The nature of Siberia’s dizzily high-concept premise means that this first episode was always likely to be flawed. There are too many complicated elements to introduce, briefly explore, and then replace with even more complicated elements for this to be a really effective hour of television, even under the best of circumstances. If this episode had actually managed to be even halfway good, then Siberia might have had the makings of the next great summer series. As it is, this première is something of a necessary evil, a plot-required prerequisite before the real fun can begin. The final ten minutes do seem to offer hints of the more compelling territory this show hopes to explore. The unanswered question, as is so often the case with latter-day Lost clones, is whether the show will recognize which of its myriad elements is actually worth exploring. A certain amount of tedium is acceptable just this once in service of the show’s larger goal, but this is the only occasion in which that excuse works.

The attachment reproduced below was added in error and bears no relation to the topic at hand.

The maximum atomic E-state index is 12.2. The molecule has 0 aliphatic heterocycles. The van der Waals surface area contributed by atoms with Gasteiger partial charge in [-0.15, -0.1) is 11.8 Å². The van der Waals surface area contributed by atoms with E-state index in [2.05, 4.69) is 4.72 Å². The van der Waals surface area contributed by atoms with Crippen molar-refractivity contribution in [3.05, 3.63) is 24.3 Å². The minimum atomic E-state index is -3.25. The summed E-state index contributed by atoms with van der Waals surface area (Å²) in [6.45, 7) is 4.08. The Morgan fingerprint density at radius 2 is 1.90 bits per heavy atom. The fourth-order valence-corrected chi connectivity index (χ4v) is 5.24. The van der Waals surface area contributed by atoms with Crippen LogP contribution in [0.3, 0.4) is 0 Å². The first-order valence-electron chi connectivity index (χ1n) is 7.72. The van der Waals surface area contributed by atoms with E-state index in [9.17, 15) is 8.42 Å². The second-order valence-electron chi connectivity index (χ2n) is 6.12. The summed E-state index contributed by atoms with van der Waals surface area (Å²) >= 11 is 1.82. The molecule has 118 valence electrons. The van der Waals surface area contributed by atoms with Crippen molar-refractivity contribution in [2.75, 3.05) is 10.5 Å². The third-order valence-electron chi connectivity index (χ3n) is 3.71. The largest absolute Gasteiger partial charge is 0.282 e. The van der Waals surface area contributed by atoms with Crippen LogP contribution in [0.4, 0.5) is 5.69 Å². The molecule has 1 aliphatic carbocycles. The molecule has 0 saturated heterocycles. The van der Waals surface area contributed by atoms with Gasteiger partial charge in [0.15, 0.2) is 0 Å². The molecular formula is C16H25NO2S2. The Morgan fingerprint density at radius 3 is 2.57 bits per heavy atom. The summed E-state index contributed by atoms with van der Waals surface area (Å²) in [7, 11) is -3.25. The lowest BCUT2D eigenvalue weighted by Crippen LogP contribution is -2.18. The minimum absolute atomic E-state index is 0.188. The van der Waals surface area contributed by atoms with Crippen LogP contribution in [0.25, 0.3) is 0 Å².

Stray observations:

  • The show tries to slip some mythology elements into its reality TV confessionals; notably, one character pointedly mentions he recognizes one of the other contestants, but he can’t figure out from where. This is rather painfully out-of-place among the standard competitive platitudes and banal descriptions of things we’ve just watched happen. There’s also one character who is clearly hiding something and never speaks directly to the camera (or, indeed, at all).
  • Credit where it’s due: The show actually does a pretty decent job making all 16 characters memorable, or at least distinguishable. It helps that the show went with an international cast, as the primarily American cast also features contestants from Colombia, Britain, Australia, Montenegro, Taiwan, Iceland, Canada, and Israel. Even if individual characters aren’t especially compelling, you just have to remember who speaks with what accent. Silly as that might sound, this is the sort of storytelling shorthand the show could stand to feature more often.